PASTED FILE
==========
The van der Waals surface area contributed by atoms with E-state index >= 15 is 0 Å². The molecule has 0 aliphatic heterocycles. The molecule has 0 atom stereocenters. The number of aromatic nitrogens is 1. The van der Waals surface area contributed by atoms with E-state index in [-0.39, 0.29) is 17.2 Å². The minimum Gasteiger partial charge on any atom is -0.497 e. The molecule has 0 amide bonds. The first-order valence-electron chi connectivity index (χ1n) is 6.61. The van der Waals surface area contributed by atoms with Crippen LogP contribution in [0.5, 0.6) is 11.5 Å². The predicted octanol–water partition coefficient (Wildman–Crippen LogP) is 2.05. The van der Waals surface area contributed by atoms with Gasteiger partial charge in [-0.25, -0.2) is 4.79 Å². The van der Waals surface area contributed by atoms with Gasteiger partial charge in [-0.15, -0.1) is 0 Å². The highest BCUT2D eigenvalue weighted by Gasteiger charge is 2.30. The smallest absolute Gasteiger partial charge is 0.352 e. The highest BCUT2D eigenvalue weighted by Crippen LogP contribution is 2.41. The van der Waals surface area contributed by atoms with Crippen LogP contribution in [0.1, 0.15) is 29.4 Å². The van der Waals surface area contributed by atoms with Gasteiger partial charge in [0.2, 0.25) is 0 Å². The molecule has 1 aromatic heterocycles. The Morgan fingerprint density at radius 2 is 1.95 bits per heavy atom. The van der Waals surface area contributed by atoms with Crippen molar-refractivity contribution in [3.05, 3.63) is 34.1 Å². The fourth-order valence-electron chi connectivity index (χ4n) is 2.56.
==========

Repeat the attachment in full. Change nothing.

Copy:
The van der Waals surface area contributed by atoms with E-state index >= 15 is 0 Å². The molecule has 0 aliphatic heterocycles. The molecule has 0 atom stereocenters. The number of aromatic nitrogens is 1. The van der Waals surface area contributed by atoms with E-state index in [-0.39, 0.29) is 17.2 Å². The minimum Gasteiger partial charge on any atom is -0.497 e. The molecule has 0 amide bonds. The first-order valence-electron chi connectivity index (χ1n) is 6.61. The van der Waals surface area contributed by atoms with Crippen LogP contribution in [0.5, 0.6) is 11.5 Å². The predicted octanol–water partition coefficient (Wildman–Crippen LogP) is 2.05. The van der Waals surface area contributed by atoms with Gasteiger partial charge in [-0.25, -0.2) is 4.79 Å². The van der Waals surface area contributed by atoms with Gasteiger partial charge in [-0.15, -0.1) is 0 Å². The highest BCUT2D eigenvalue weighted by Gasteiger charge is 2.30. The smallest absolute Gasteiger partial charge is 0.352 e. The highest BCUT2D eigenvalue weighted by Crippen LogP contribution is 2.41. The van der Waals surface area contributed by atoms with Crippen LogP contribution in [0.1, 0.15) is 29.4 Å². The van der Waals surface area contributed by atoms with Gasteiger partial charge in [0.2, 0.25) is 0 Å². The molecule has 1 aromatic heterocycles. The Morgan fingerprint density at radius 2 is 1.95 bits per heavy atom. The van der Waals surface area contributed by atoms with Crippen molar-refractivity contribution in [3.05, 3.63) is 34.1 Å². The fourth-order valence-electron chi connectivity index (χ4n) is 2.56.